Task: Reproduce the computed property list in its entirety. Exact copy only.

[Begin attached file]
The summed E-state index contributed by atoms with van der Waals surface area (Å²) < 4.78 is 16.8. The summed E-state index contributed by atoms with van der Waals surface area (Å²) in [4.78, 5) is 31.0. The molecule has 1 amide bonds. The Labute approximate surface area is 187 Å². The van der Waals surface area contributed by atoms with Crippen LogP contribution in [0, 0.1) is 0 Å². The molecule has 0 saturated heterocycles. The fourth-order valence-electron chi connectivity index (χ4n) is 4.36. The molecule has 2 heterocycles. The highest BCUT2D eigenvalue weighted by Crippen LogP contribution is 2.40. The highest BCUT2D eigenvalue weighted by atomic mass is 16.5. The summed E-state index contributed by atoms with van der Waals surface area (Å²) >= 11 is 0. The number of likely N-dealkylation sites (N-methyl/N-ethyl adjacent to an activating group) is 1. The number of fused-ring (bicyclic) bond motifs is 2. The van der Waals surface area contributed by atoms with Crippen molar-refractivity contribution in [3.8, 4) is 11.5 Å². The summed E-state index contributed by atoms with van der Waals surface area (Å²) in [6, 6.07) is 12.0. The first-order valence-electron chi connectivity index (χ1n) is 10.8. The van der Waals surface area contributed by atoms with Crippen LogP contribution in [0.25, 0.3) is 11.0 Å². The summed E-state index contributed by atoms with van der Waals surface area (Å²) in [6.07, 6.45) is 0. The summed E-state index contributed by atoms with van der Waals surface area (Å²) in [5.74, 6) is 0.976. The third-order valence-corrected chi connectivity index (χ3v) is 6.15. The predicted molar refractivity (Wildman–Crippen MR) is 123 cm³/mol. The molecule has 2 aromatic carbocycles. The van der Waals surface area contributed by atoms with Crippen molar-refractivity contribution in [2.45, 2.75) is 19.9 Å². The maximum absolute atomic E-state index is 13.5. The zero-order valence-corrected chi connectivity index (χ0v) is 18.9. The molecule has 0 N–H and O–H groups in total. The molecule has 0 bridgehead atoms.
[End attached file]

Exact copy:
The summed E-state index contributed by atoms with van der Waals surface area (Å²) < 4.78 is 16.8. The summed E-state index contributed by atoms with van der Waals surface area (Å²) in [4.78, 5) is 31.0. The molecule has 1 amide bonds. The Labute approximate surface area is 187 Å². The van der Waals surface area contributed by atoms with Crippen LogP contribution in [0, 0.1) is 0 Å². The molecule has 0 saturated heterocycles. The fourth-order valence-electron chi connectivity index (χ4n) is 4.36. The molecule has 2 heterocycles. The highest BCUT2D eigenvalue weighted by Crippen LogP contribution is 2.40. The highest BCUT2D eigenvalue weighted by atomic mass is 16.5. The summed E-state index contributed by atoms with van der Waals surface area (Å²) >= 11 is 0. The number of likely N-dealkylation sites (N-methyl/N-ethyl adjacent to an activating group) is 1. The number of fused-ring (bicyclic) bond motifs is 2. The van der Waals surface area contributed by atoms with Crippen molar-refractivity contribution in [3.8, 4) is 11.5 Å². The summed E-state index contributed by atoms with van der Waals surface area (Å²) in [6, 6.07) is 12.0. The first-order valence-electron chi connectivity index (χ1n) is 10.8. The van der Waals surface area contributed by atoms with Crippen LogP contribution in [0.25, 0.3) is 11.0 Å². The summed E-state index contributed by atoms with van der Waals surface area (Å²) in [6.07, 6.45) is 0. The summed E-state index contributed by atoms with van der Waals surface area (Å²) in [5.74, 6) is 0.976. The third-order valence-corrected chi connectivity index (χ3v) is 6.15. The predicted molar refractivity (Wildman–Crippen MR) is 123 cm³/mol. The molecule has 2 aromatic carbocycles. The van der Waals surface area contributed by atoms with Crippen molar-refractivity contribution in [2.45, 2.75) is 19.9 Å². The maximum absolute atomic E-state index is 13.5. The zero-order valence-corrected chi connectivity index (χ0v) is 18.9. The molecule has 0 N–H and O–H groups in total. The molecule has 0 bridgehead atoms.